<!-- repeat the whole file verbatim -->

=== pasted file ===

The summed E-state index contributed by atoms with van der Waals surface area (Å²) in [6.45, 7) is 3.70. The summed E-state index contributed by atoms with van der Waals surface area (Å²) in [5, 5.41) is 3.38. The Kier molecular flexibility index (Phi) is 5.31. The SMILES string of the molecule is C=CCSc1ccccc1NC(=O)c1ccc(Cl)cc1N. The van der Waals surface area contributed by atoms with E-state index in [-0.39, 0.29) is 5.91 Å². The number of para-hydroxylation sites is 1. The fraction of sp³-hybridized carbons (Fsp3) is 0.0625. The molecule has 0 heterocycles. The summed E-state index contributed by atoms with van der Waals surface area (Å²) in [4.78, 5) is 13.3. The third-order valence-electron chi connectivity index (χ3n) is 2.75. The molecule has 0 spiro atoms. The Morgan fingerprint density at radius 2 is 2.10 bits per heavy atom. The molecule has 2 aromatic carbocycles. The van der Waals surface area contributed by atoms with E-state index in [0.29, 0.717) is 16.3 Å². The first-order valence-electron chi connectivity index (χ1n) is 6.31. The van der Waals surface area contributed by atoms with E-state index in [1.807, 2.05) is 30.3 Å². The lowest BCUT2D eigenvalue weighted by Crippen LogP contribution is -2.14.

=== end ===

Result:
The summed E-state index contributed by atoms with van der Waals surface area (Å²) in [6.45, 7) is 3.70. The summed E-state index contributed by atoms with van der Waals surface area (Å²) in [5, 5.41) is 3.38. The Kier molecular flexibility index (Phi) is 5.31. The SMILES string of the molecule is C=CCSc1ccccc1NC(=O)c1ccc(Cl)cc1N. The van der Waals surface area contributed by atoms with E-state index in [-0.39, 0.29) is 5.91 Å². The number of para-hydroxylation sites is 1. The fraction of sp³-hybridized carbons (Fsp3) is 0.0625. The molecule has 0 heterocycles. The summed E-state index contributed by atoms with van der Waals surface area (Å²) in [4.78, 5) is 13.3. The third-order valence-electron chi connectivity index (χ3n) is 2.75. The molecule has 0 spiro atoms. The Morgan fingerprint density at radius 2 is 2.10 bits per heavy atom. The molecule has 2 aromatic carbocycles. The van der Waals surface area contributed by atoms with E-state index in [0.29, 0.717) is 16.3 Å². The first-order valence-electron chi connectivity index (χ1n) is 6.31. The van der Waals surface area contributed by atoms with E-state index in [1.807, 2.05) is 30.3 Å². The lowest BCUT2D eigenvalue weighted by Crippen LogP contribution is -2.14.